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Discussion Starter · #1 ·
Well, after reading everything and anything, I have decided to go foundationless.
Well, almost. A coworker gave me four frames of drawn comb. My intentions are to put two in each hive with a foundationless frame in the middle. There will be foundationless frames on each side from there on out. Do you all think this will work? I have packages coming the middle of april and am running out or time. all my woodwork is built and all is left is deciding how to start them. Any and all responses are needed.
 

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I like foundationless, but sometimes it takes awhile before you see many combs like this foundationless one:


Many of my foundationless combs have been predominantly drone comb, but it is most likely my fault for having them built in the honey supers during a nectar flow. The best ones seem to be built between combs of brood with plenty of empty space in the honey supers during a strong flow.
 

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Discussion Starter · #4 ·
I'm sitting here over coffee trying to get woke up and it dawns on me...do I use foundationless in the honey supers also or brood boxes only?
Also, this being my first year and not gonna buy an extractor this year, how do I get any honey from the foundationless frames (assuming they're used in the honey supers and assuming/hoping to get a little) without ruining the comb?
There sure are a lot of decisions to be made!!:doh:
 

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The my earlier post, instead of saying, "The best ones", I should have actually said, "The best ones for worker brood". Even though many of the foundationless combs built in the honey supers are of drone-sized cells, they are still quite serviceable combs, perhaps even more serviceable for honey than worker-sized cells or even small cell worker comb would be.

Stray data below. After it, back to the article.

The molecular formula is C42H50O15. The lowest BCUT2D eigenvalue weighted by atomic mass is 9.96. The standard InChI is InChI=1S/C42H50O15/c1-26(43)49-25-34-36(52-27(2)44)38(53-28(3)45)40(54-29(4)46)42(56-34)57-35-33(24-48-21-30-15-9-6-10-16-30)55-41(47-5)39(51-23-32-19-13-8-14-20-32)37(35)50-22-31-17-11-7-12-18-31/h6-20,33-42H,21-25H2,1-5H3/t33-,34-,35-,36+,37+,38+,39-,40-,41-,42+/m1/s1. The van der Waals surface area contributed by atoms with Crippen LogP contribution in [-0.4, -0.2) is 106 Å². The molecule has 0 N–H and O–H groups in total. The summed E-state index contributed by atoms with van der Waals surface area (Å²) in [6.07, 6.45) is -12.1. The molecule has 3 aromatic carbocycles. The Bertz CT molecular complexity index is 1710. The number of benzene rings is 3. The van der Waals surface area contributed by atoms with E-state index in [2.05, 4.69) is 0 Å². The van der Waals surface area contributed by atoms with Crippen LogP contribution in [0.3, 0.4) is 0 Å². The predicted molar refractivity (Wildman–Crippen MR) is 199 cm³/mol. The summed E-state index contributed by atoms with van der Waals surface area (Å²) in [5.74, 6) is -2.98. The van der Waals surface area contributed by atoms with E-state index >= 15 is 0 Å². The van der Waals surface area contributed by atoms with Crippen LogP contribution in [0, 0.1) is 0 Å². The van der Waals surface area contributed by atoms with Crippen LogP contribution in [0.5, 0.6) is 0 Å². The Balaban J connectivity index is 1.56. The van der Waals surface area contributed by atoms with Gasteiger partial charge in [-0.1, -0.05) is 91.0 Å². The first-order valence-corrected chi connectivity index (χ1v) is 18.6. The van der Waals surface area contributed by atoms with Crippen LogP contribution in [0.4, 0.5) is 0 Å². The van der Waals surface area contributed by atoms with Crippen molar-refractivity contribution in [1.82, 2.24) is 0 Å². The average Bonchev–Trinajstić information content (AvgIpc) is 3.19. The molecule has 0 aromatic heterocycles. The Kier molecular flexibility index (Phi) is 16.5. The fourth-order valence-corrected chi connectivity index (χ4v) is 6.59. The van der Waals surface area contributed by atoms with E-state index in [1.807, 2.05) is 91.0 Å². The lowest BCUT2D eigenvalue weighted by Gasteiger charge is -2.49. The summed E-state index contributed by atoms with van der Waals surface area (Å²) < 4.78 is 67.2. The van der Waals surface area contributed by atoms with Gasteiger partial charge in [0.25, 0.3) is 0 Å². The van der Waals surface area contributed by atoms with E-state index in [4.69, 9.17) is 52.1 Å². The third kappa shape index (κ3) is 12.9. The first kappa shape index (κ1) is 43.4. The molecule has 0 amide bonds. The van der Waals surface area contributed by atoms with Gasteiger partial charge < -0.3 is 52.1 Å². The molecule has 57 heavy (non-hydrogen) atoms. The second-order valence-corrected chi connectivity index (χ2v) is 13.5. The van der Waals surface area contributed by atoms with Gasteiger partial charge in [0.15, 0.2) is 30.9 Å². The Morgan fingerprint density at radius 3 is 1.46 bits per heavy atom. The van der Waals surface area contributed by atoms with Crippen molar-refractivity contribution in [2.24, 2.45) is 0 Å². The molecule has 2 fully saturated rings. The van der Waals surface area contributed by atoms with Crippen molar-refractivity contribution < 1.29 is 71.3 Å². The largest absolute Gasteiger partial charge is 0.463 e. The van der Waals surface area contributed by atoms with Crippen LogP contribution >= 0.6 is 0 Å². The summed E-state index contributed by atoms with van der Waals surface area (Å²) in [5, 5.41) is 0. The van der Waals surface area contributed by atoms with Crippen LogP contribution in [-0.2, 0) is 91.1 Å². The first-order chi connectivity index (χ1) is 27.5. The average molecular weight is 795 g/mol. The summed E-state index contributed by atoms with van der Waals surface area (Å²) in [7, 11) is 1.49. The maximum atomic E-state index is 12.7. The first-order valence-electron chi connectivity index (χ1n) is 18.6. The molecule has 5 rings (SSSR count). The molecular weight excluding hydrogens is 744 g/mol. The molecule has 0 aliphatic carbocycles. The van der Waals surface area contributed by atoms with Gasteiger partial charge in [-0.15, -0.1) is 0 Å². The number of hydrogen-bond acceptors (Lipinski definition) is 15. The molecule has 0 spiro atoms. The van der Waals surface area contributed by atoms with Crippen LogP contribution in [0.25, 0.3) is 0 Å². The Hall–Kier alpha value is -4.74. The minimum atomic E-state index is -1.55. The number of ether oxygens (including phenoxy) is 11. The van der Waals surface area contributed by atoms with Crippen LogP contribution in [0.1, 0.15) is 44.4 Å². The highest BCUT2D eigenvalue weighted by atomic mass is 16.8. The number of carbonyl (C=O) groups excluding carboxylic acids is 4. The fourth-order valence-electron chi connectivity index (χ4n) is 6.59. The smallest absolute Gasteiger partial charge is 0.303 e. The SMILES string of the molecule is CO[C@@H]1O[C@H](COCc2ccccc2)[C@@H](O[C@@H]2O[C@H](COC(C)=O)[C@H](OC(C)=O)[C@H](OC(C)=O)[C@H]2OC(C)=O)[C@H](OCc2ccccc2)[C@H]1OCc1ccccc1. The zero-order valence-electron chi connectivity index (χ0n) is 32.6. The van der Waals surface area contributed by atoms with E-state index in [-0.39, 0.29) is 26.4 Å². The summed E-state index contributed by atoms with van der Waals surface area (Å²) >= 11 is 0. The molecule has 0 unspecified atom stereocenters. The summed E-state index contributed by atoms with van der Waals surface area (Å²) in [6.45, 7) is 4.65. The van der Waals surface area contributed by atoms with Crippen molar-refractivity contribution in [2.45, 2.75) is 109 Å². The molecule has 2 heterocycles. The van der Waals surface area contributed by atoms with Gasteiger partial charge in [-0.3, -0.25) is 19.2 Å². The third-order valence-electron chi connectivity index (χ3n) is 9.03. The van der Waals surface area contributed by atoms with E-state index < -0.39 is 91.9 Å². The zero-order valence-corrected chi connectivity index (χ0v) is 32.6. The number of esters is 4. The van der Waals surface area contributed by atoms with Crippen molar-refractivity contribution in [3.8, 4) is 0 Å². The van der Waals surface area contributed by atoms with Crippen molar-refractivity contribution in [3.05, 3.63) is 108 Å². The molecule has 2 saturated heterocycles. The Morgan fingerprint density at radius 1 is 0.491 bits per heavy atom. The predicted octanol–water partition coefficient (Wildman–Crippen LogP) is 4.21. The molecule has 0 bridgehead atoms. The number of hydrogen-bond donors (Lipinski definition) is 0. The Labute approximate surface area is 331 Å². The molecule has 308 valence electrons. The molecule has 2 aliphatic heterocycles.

I have done "crush and strain", it should be a good way to harvest honey and beeswax together.
 

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Putting a frame between two frames of brood is a good trick to get them started, whether you have foundation or not. It requires careful supervision. If left unsupervised, they will continue to extend out any uncapped cells of nectar. When you take the new frame out the two frames on either side may actually touch each other, killing any bees between them. Because the bee-space has been lost, they often "glue" the two frames together with brace comb. Of course, they will eventually straighten it all out. It makes a REAL MESS !
To avoid the problem, check daily and segregate "new" combs after they begin drawing them, either on the outside ( frames 1,2 or 9,10 ) of the brood nest, or in the center of a new super. This is REALLY URGENT if there is no foundation as the bees have their own idea about how the combs should run. They often jump from frame to frame. It is a lot more "fun" if you head them off when they get off-track.
It is good for them to have a little drone comb. I work them to the outside ( 1,2 or 9,10 ). They will fill them with honey and pollen. They will clean them out in a flash if they get swarming on their mind.
 

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Discussion Starter · #8 ·
Thanks for the replies. I had thought of crush and strain but would lose all that drawn comb. Is it not that big of deal for them to have to rebuild it every year?
 

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YES ! It's a big deal because it takes a pound of honey to make a pound of beeswax ! You may be able to live with that but you are definitely cutting your honey crop. Also, they will store nectar in drawn comb when they will not draw comb ( on a light honeyflow ). If you get BOOMING super-in-three-days honeyflows maybe it doesn't matter that much.
Our flows are more likely to be a super-in-10-days-or-two-weeks around here.
I am going with top-bar hives and I understand the price in honey. I may use Langstroth supers for surplus honey, we'el see.
 
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